What does sound, whether preserved or lost, tell us about nineteenth-century wartime? Hearing the Crimean War: Wartime Sound and the Unmaking of Sense pursues this question through the many territories affected by the Crimean War, including Britain, France, Turkey, Russia, Italy, Poland, Latvia, Dagestan, Chechnya, and Crimea. Examining the experience of listeners and the politics of archiving sound, it reveals the close interplay between nineteenth-century geographies of empire and the media through which wartime sounds became audible-or failed to do so. The volume explores the dynamics of sound both in violent encounters on the battlefield and in the experience of listeners far-removed from theaters of war, each essay interrogating the Crimean War's sonic archive in order to address a broad set of issues in musicology, ethnomusicology, literary studies, the history of the senses and sound studies.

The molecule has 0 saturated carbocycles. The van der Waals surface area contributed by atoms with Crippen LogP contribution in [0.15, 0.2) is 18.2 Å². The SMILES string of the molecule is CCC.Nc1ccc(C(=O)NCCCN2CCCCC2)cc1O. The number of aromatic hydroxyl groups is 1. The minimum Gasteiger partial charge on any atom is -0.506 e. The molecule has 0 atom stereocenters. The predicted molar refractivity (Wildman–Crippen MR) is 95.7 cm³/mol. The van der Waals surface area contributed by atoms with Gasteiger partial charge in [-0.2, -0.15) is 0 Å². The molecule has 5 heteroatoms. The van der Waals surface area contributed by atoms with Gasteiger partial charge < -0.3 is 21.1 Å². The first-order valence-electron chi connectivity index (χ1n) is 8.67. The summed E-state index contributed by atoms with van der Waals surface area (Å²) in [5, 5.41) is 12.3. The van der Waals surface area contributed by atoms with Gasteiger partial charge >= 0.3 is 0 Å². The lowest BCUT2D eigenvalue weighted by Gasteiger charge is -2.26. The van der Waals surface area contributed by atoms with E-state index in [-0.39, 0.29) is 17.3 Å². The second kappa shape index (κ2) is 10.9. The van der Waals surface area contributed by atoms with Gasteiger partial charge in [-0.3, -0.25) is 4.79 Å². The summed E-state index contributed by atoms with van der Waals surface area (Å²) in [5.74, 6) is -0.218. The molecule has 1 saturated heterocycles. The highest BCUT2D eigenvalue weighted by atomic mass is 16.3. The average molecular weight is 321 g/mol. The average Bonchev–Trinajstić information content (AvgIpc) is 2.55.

This relentlessly brilliant volume, bringing together sound studies scholars, musicologists, ethnomusicologists, literary scholars and cultural historians, will provoke lively, and timely, discussion of musicology's 'sonic turn'. The various soundscapes of the Crimean War take shape - and melt back into air - in these pages, both on and far beyond the battlefield. Williams' chief contention is that the global moment signaled and shaped by the Crimea conflict anticipates and complicates our understanding of those of the present day. This volume will continue to raise questions about them long into the future. * Martin Stokes, King Edward Professor of Music, King's College London * Hearing the Crimean War offers a crucial contribution not only to historical sound studies, but also to scholarly discourse on sound and affect in wartime. With essays that address the many forms of media in which sound and sense came to be inscribed during the Crimean War-from literature, legal texts, and news articles to opera, popular song, and silence- this book and its authors provide a profoundly interdisciplinary account, impressive it in its historical and methodological scope, of how this global conflict was understood and remembered by those who lived through it. * Dr. Jillian Rogers, Lecturer in Musicology, University College Cork * Recommended. * J.E. Druesedow Jr., CHOICE *